“During my years of study on high velocity and killing power, I have come to one definite indisputable conclusion. Velocity plays the most important part in killing power.”—Roy Weatherby, “Killing Power,” The Gun Digest, 1951
I’ve never known a first-rate shotgunner who didn’t have terrific reflexes and hand-eye coordination. If you lack these qualities, you can train yourself to the point where you are good, but you are never going to be able to compete with the really gifted scattergunners.
Hit me with a hammer Wham bam bam What good am I Without my ham?—Roy Blount
One of the more interesting cultural phenomena in recent weeks is the uproar over the 1,051-pound feral hog shot on May 3 by an 11-year-old named Jamison Stone. To make things more interesting, this Paleolithic porker was taken with a customized Smith & Wesson .500 revolver, a firearm at least as huge and fearsome at the swine itself.
Like most of what goes on today, this is all very baffling to me. Young Jamison finds himself a celebrity even outside of hunting circles—why? The pig is the least glamorous of our game animals (and no, it is not the new whitetail, at least until one grows antlers). Does this mean we’re finally tiring of Rosie O’Donnell and looking for a replacement? Is it the size of the swine? The age of the hunter?
About the .500 S&W. I can distinctly remember when the .45 ACP was thought of as a veritable cannon, and the .357 magnum was considered so terrifying that only FBI agents were manly enough to shoot it. Yet here is an 11-year-old shooting something with one hand that kicks as hard as a .338. I shot a .500 S&W when it first came out in 2003, and it reminded me of the time when, as a kid, I tried to catch a 12-pound shot put.
Does this mean we can look forward to 9-year-olds taking Cape buffalo with .577 Nitro Expresses? Seven-year-olds dropping elephant with .700 Holland & Hollands? Where does it all end?
“The police are the ones coming to get the guns. I know they don’t like the job much either, but since there are so many funny laws now I guess they just have to go ahead and do what they have to do.
“I must let you in on a secret unlawful thing I did. I took the guns I liked best and buried them down in the field behind the barn…I just couldn’t stand the thought of having them melted down or thrown in the ocean. I saved a few to turn in, and I hope that does the trick. It seems that you can get away with a lot of pretty bad crimes, but if they catch an honest man with a gun he hid away, out of sentiment, it goes pretty hard with him.”—Gene Hill, The Day They Took My Guns
I’m currently reading a book titled Africa’s Most Dangerous, by one Kevin Robertson (Safari Press, 07). It’s all about hunting Cape buffalo, and has much interesting and useful stuff about guns and cartridges for old nyati. Mr. Robertson, who appears to have considerable experience in the field, is vehement about avoiding push-feed rifles, and particularly Remington Model 700s with their small, hook-type extractors.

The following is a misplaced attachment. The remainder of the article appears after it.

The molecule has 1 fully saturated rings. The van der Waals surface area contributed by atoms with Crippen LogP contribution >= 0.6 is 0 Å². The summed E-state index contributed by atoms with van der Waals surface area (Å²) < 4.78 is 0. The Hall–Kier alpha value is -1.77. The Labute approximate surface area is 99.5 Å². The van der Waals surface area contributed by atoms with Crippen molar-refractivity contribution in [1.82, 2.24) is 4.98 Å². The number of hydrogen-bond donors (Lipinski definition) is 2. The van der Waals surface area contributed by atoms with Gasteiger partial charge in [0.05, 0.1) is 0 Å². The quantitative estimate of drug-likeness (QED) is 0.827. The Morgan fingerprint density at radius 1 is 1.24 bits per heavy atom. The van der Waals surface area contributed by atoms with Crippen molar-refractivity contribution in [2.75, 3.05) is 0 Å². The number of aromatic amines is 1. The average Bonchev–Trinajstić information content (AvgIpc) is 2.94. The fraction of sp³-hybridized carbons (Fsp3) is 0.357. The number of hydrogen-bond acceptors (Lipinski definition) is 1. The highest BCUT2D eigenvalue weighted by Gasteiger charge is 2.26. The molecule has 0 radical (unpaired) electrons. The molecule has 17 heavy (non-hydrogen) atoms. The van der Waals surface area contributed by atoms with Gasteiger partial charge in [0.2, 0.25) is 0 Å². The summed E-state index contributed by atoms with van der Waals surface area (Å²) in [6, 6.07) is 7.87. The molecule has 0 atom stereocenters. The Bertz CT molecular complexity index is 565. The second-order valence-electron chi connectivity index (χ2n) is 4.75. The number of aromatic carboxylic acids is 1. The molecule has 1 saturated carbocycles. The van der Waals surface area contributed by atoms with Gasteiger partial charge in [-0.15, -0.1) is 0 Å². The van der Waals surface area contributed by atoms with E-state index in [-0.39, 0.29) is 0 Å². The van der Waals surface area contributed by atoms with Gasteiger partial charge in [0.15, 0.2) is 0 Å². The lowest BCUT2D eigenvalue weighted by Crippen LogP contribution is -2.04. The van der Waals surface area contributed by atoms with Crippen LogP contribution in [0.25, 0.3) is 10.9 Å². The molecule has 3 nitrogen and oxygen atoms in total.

“By and large, today’s deer hunter is not a skilled hunting rifleman. I say hunting rifleman in the effort to make a clear distinction between the hunter and the target shooter, for there is a marked difference. The majority of these men are not hunting riflemen of any marked degree of skill even after a lifetime of deer hunting.”—Larry Koller, Shots at Whitetails
Now I am a simple fellow, uneducated in the ways of science, but I have a serious problem believing that scent-blocking clothing can make a difference while hunting. Since this is a blog, and not a place for a systematic argument, I can only offer some notes from my decades in the woods.
“My God, Warren, why are you taking a cannon like that?”—Larry Koller to Warren Page, on the phone, when Page said he was taking his 7mm Mashburn magnum on an antelope hunt. Larry thought the .250 was just about ideal for deer, and couldn’t see why anyone needed anything bigger than a .30/06 for anything.
“In summing up the reasons why the magnum cartridges are the best choice with the right load for shooting all classes of North American big game under varied hunting conditions…the answer is quite simple: If you need the extra velocity they afford for longer sure hit ranges, you have it, or the extra punch they pack for heavy animals, you have it; if you don’t need it no harm is done. I have always been highly skeptical of the word overkill." –Bob Hagel, Game Loads and Practical Ballistics for the North American Hunter.
It’s fashionable to write about Cape buffalo as bovine Hillary Clintons—malignant engines of destruction, filled with cunning and rage, living for the chance to get the horn into something. But the truth is, I feel sorry for the poor bastards. All they want is to wallow in the mud, eat, make little buffalo, and generally be left alone.